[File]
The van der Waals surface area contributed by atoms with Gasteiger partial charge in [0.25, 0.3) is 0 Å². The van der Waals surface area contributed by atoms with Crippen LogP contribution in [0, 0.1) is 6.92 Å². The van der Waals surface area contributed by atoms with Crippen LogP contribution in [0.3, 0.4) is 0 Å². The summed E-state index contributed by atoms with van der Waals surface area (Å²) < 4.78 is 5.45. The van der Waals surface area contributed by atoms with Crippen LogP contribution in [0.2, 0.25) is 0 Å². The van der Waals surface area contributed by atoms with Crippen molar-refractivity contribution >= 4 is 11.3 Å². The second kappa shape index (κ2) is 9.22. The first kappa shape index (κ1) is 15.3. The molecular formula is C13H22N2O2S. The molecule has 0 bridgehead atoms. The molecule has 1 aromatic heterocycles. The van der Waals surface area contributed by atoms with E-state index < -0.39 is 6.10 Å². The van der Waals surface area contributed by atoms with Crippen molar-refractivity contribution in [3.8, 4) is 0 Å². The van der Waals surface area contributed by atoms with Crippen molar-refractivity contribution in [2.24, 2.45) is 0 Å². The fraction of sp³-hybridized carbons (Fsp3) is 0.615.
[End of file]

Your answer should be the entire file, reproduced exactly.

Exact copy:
The van der Waals surface area contributed by atoms with Gasteiger partial charge in [0.25, 0.3) is 0 Å². The van der Waals surface area contributed by atoms with Crippen LogP contribution in [0, 0.1) is 6.92 Å². The van der Waals surface area contributed by atoms with Crippen LogP contribution in [0.3, 0.4) is 0 Å². The summed E-state index contributed by atoms with van der Waals surface area (Å²) < 4.78 is 5.45. The van der Waals surface area contributed by atoms with Crippen LogP contribution in [0.2, 0.25) is 0 Å². The van der Waals surface area contributed by atoms with Crippen molar-refractivity contribution >= 4 is 11.3 Å². The second kappa shape index (κ2) is 9.22. The first kappa shape index (κ1) is 15.3. The molecular formula is C13H22N2O2S. The molecule has 0 bridgehead atoms. The molecule has 1 aromatic heterocycles. The van der Waals surface area contributed by atoms with E-state index < -0.39 is 6.10 Å². The van der Waals surface area contributed by atoms with Crippen molar-refractivity contribution in [3.8, 4) is 0 Å². The van der Waals surface area contributed by atoms with Crippen molar-refractivity contribution in [2.24, 2.45) is 0 Å². The fraction of sp³-hybridized carbons (Fsp3) is 0.615.